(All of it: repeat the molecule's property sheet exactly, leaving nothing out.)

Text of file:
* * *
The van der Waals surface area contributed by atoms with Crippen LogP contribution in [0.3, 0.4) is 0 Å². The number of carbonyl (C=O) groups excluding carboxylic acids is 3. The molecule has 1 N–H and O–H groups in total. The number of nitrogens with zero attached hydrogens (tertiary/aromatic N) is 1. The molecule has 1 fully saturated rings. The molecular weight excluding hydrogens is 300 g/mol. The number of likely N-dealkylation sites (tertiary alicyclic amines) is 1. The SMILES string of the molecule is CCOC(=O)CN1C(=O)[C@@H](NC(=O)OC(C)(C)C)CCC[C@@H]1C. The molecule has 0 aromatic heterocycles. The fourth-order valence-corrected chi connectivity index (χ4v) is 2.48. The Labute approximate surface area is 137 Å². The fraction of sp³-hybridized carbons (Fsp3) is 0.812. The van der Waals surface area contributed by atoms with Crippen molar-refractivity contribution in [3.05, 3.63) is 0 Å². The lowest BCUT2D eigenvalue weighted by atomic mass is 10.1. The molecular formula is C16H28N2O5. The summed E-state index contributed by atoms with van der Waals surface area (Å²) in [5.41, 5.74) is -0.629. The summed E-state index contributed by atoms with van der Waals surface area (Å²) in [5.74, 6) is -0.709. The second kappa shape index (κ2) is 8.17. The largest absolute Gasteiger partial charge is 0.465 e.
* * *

The van der Waals surface area contributed by atoms with Crippen LogP contribution in [0.3, 0.4) is 0 Å². The number of carbonyl (C=O) groups excluding carboxylic acids is 3. The molecule has 1 N–H and O–H groups in total. The number of nitrogens with zero attached hydrogens (tertiary/aromatic N) is 1. The molecule has 1 fully saturated rings. The molecular weight excluding hydrogens is 300 g/mol. The number of likely N-dealkylation sites (tertiary alicyclic amines) is 1. The SMILES string of the molecule is CCOC(=O)CN1C(=O)[C@@H](NC(=O)OC(C)(C)C)CCC[C@@H]1C. The molecule has 0 aromatic heterocycles. The fourth-order valence-corrected chi connectivity index (χ4v) is 2.48. The Labute approximate surface area is 137 Å². The fraction of sp³-hybridized carbons (Fsp3) is 0.812. The van der Waals surface area contributed by atoms with Crippen molar-refractivity contribution in [3.05, 3.63) is 0 Å². The lowest BCUT2D eigenvalue weighted by atomic mass is 10.1. The molecular formula is C16H28N2O5. The summed E-state index contributed by atoms with van der Waals surface area (Å²) in [5.41, 5.74) is -0.629. The summed E-state index contributed by atoms with van der Waals surface area (Å²) in [5.74, 6) is -0.709. The second kappa shape index (κ2) is 8.17. The largest absolute Gasteiger partial charge is 0.465 e.